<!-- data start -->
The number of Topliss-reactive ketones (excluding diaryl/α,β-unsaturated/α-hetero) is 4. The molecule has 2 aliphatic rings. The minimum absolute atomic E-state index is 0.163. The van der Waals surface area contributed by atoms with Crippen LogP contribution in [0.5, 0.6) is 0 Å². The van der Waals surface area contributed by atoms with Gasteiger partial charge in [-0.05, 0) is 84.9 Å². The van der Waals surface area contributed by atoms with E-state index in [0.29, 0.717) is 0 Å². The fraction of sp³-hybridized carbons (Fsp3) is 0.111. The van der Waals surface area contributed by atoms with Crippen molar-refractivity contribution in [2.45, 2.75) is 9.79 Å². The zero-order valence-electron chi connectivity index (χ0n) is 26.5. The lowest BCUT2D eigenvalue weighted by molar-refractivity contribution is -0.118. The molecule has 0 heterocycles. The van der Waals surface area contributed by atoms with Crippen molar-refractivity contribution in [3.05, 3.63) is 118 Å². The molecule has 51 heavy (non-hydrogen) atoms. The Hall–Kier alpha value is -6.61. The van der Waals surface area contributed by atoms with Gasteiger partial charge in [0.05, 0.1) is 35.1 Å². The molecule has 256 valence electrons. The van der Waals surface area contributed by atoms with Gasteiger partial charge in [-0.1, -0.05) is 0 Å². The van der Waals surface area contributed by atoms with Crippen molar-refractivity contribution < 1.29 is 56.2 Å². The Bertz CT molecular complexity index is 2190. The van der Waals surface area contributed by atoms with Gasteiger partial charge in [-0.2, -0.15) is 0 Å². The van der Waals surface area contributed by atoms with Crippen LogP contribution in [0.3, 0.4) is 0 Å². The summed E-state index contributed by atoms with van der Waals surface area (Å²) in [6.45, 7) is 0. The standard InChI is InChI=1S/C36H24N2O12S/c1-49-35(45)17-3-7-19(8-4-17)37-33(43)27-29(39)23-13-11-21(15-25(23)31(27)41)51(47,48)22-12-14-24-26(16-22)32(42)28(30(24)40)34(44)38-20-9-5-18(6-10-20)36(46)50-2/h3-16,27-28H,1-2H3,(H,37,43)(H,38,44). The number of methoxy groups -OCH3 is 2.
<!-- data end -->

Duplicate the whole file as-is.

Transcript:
The number of Topliss-reactive ketones (excluding diaryl/α,β-unsaturated/α-hetero) is 4. The molecule has 2 aliphatic rings. The minimum absolute atomic E-state index is 0.163. The van der Waals surface area contributed by atoms with Crippen LogP contribution in [0.5, 0.6) is 0 Å². The van der Waals surface area contributed by atoms with Gasteiger partial charge in [-0.05, 0) is 84.9 Å². The van der Waals surface area contributed by atoms with E-state index in [0.29, 0.717) is 0 Å². The fraction of sp³-hybridized carbons (Fsp3) is 0.111. The van der Waals surface area contributed by atoms with Crippen molar-refractivity contribution in [2.45, 2.75) is 9.79 Å². The zero-order valence-electron chi connectivity index (χ0n) is 26.5. The lowest BCUT2D eigenvalue weighted by molar-refractivity contribution is -0.118. The molecule has 0 heterocycles. The van der Waals surface area contributed by atoms with Crippen molar-refractivity contribution in [3.05, 3.63) is 118 Å². The molecule has 51 heavy (non-hydrogen) atoms. The Hall–Kier alpha value is -6.61. The van der Waals surface area contributed by atoms with Gasteiger partial charge in [0.05, 0.1) is 35.1 Å². The molecule has 256 valence electrons. The van der Waals surface area contributed by atoms with Gasteiger partial charge in [-0.1, -0.05) is 0 Å². The van der Waals surface area contributed by atoms with Crippen molar-refractivity contribution < 1.29 is 56.2 Å². The Bertz CT molecular complexity index is 2190. The van der Waals surface area contributed by atoms with Gasteiger partial charge in [-0.2, -0.15) is 0 Å². The van der Waals surface area contributed by atoms with Crippen LogP contribution in [0.3, 0.4) is 0 Å². The summed E-state index contributed by atoms with van der Waals surface area (Å²) in [6.45, 7) is 0. The standard InChI is InChI=1S/C36H24N2O12S/c1-49-35(45)17-3-7-19(8-4-17)37-33(43)27-29(39)23-13-11-21(15-25(23)31(27)41)51(47,48)22-12-14-24-26(16-22)32(42)28(30(24)40)34(44)38-20-9-5-18(6-10-20)36(46)50-2/h3-16,27-28H,1-2H3,(H,37,43)(H,38,44). The number of methoxy groups -OCH3 is 2.